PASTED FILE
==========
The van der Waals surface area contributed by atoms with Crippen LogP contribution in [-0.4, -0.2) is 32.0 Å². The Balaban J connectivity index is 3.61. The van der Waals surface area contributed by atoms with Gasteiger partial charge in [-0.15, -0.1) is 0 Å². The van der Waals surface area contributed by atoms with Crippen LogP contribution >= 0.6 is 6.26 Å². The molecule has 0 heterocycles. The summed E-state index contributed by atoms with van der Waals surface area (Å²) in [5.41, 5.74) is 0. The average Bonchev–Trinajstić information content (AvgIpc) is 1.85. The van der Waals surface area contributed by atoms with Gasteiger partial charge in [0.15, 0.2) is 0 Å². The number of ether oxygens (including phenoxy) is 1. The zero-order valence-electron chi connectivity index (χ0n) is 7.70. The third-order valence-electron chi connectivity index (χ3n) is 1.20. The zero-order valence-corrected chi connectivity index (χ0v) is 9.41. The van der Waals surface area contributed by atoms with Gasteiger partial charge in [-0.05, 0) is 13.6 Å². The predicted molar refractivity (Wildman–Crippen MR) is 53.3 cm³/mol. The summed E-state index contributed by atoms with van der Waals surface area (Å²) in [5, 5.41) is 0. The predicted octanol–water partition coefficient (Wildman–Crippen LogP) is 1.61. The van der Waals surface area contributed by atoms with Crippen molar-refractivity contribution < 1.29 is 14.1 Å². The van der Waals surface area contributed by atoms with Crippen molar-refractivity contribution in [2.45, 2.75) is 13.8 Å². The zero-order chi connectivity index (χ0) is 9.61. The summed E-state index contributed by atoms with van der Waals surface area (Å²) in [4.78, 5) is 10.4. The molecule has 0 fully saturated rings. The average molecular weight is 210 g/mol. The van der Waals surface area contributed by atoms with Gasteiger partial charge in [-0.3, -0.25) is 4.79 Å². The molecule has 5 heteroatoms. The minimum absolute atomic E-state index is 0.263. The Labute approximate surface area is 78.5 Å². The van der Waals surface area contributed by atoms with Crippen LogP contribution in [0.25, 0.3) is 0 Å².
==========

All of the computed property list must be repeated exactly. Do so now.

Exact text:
The van der Waals surface area contributed by atoms with Crippen LogP contribution in [-0.4, -0.2) is 32.0 Å². The Balaban J connectivity index is 3.61. The van der Waals surface area contributed by atoms with Gasteiger partial charge in [-0.15, -0.1) is 0 Å². The van der Waals surface area contributed by atoms with Crippen LogP contribution >= 0.6 is 6.26 Å². The molecule has 0 heterocycles. The summed E-state index contributed by atoms with van der Waals surface area (Å²) in [5.41, 5.74) is 0. The average Bonchev–Trinajstić information content (AvgIpc) is 1.85. The van der Waals surface area contributed by atoms with Gasteiger partial charge in [0.15, 0.2) is 0 Å². The number of ether oxygens (including phenoxy) is 1. The zero-order valence-electron chi connectivity index (χ0n) is 7.70. The third-order valence-electron chi connectivity index (χ3n) is 1.20. The zero-order valence-corrected chi connectivity index (χ0v) is 9.41. The van der Waals surface area contributed by atoms with Gasteiger partial charge in [-0.05, 0) is 13.6 Å². The predicted molar refractivity (Wildman–Crippen MR) is 53.3 cm³/mol. The summed E-state index contributed by atoms with van der Waals surface area (Å²) in [5, 5.41) is 0. The predicted octanol–water partition coefficient (Wildman–Crippen LogP) is 1.61. The van der Waals surface area contributed by atoms with Crippen molar-refractivity contribution < 1.29 is 14.1 Å². The van der Waals surface area contributed by atoms with Crippen molar-refractivity contribution in [2.45, 2.75) is 13.8 Å². The zero-order chi connectivity index (χ0) is 9.61. The summed E-state index contributed by atoms with van der Waals surface area (Å²) in [4.78, 5) is 10.4. The molecule has 0 fully saturated rings. The average molecular weight is 210 g/mol. The van der Waals surface area contributed by atoms with Gasteiger partial charge in [-0.3, -0.25) is 4.79 Å². The molecule has 5 heteroatoms. The minimum absolute atomic E-state index is 0.263. The Labute approximate surface area is 78.5 Å². The van der Waals surface area contributed by atoms with Crippen LogP contribution in [0.25, 0.3) is 0 Å².